Laura Lam’s Shattered Minds has some interesting concepts, but whether or not it stands alone is a tougher call and not necessarily supported by the text.
Laura Lam’s Shattered Minds, technically speaking, can be read by itself. At least, that’s what the press release says. However, even as I opened the book up, I got the distinct sense that I was missing something.
This has happened before with books like Nine of Stars, but there, the issue was with an ongoing plot developments. That’s not what’s happening here. No, plot-wise, it appears that this book focuses primarily on a new group of characters.
What’s missing, at least for me, is a sense of world-building. There are mentions here and there of the “formerly United States” and a “Great Upheaval,” with few details really beyond that. Pacifica appears to be its own government in at the very least, California. Indeed, it appears that the previous book, False Hearts, also deals with the drug Verve, so the two books are connected that way. Whether or nor there’s more world-building there is something I don’t know.
This isn’t to say that Shattered Minds isn’t any good or anything. It is an enjoyable read, and its basic concept of re-writing brain chemistry and the ensuing plot by a pretty morally ambiguous company to use it on people without their real knowledge is fascinating. So too is the rather motley crew of people who are opposing Sudice. Dax is the most well-rounded outside of Carina, but that makes sense, since he ends up being the love interest. But that doesn’t mean that Charlie and Raf are left out in the cold.
And now we come to Carina. As primary protagonists go, it’s not bad being inside her head during her chapters. She’s oddly detached, of course, but that’s quite justified. She falters here and there as an addict to Zeal, which is a nice touch that keeps her from seeming too perfect.
The problem is that there often feels like there’s a slight disconnect in chapters narrated by Dax, too, which doesn’t have as easy of a justification. It feels as though Lam’s narrator is always like Carina, mostly unemotional about things.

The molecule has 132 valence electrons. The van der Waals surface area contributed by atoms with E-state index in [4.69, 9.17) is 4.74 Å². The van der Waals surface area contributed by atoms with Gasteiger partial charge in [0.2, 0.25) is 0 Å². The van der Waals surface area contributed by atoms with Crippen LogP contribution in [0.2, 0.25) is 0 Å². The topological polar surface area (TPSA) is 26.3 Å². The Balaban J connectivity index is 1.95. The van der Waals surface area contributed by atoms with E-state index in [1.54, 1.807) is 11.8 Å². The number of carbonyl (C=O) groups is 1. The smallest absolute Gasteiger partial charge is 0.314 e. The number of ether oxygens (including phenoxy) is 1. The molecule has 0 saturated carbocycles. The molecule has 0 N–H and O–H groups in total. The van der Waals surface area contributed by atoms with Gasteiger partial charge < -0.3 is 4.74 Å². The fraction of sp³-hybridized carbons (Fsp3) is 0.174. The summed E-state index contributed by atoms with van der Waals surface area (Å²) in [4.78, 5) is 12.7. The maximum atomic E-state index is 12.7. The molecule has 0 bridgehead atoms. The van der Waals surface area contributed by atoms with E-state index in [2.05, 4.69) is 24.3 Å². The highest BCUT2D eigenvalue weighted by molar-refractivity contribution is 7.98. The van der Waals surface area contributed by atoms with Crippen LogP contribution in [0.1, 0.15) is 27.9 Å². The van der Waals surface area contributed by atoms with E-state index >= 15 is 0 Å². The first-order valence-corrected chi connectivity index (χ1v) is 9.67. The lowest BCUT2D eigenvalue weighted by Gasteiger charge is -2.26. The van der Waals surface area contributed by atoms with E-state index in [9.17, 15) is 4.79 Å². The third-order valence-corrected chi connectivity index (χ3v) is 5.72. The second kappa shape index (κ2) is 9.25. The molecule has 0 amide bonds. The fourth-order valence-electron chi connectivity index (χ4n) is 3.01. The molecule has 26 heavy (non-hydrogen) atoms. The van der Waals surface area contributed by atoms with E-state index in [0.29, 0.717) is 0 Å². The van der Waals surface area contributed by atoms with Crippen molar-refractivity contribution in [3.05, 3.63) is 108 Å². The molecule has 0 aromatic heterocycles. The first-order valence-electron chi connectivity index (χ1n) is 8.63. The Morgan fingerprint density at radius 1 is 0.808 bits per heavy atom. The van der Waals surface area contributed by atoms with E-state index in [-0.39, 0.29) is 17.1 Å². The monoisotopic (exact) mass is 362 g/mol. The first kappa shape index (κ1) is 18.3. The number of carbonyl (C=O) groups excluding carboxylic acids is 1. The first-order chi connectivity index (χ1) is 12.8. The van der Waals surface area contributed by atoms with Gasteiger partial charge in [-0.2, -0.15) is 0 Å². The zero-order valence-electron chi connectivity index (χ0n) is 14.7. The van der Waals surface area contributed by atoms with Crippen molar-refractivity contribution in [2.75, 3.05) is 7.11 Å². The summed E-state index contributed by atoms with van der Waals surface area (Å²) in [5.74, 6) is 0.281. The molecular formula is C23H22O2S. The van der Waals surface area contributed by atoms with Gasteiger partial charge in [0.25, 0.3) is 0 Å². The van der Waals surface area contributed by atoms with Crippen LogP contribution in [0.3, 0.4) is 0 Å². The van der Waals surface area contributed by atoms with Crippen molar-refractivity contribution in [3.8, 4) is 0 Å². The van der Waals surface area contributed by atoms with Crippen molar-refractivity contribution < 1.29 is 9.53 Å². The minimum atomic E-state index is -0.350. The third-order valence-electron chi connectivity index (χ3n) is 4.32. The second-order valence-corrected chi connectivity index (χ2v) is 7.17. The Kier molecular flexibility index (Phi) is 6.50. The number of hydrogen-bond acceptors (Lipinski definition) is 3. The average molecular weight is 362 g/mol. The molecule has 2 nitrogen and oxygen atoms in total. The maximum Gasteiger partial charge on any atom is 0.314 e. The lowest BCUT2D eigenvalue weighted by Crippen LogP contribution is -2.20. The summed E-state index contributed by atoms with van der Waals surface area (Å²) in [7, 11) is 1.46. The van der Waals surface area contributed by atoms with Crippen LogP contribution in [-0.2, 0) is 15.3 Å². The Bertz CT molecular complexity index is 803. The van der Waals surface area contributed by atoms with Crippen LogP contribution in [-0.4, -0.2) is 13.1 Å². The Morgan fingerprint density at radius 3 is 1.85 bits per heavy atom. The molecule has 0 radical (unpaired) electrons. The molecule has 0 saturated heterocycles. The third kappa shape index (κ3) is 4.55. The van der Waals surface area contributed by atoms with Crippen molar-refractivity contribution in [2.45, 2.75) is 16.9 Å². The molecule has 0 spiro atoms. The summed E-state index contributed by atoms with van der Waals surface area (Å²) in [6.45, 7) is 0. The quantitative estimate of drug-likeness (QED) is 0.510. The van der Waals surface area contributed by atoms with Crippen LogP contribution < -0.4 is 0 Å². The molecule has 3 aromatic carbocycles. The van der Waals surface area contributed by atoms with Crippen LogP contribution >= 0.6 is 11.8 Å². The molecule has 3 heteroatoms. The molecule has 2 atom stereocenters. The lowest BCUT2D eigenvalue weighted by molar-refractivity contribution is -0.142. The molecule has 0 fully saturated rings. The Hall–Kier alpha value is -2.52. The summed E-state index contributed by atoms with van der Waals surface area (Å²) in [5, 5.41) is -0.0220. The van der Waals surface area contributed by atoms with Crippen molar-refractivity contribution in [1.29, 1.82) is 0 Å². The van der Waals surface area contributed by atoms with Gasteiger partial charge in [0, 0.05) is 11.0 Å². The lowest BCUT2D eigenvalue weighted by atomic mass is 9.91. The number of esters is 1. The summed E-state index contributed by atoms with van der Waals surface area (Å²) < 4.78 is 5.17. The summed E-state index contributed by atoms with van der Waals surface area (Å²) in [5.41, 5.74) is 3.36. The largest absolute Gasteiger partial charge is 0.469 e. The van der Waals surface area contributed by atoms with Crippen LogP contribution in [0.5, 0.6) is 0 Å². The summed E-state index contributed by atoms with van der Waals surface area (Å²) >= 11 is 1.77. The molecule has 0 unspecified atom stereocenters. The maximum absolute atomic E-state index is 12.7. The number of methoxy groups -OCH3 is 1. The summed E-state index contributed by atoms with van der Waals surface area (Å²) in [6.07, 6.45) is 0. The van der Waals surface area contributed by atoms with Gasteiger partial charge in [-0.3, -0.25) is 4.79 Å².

This is probably not helped by the choice to use the present tense throughout. This isn’t to say that a book has to use the past tense to be good. However, the present is a tricky tense, since it often makes telling more obvious than it would be otherwise. There’s certainly room for necessary exposition. But the detachment helps make things appear more obvious and apparent.
There’s one other nitpick here. Grammatically speaking, American English generally uses the singular verb with a collective noun. So we’d say that the Trust, Dax’s group, is using different methods to take Sudice down. Lam uses the British English plural verb often. (And if the previous two sentences don’t make sense, let Oxford English lay down the law.) Since these characters live in, again, “the formerly United States,” how on Earth did they adopt the plural verb with a collective noun? When did this happen? Is that something that False Hearts answers? Why the shift?
(Yes, yours truly likes thinking about these things. Look, it could be distracting for an American reader expecting at least American-adjacent characters.)
Pick up Shattered Minds if you need a rather different protagonist in your reading life, but be prepared to seek out False Hearts either after or during your time in Lam’s Pacifica.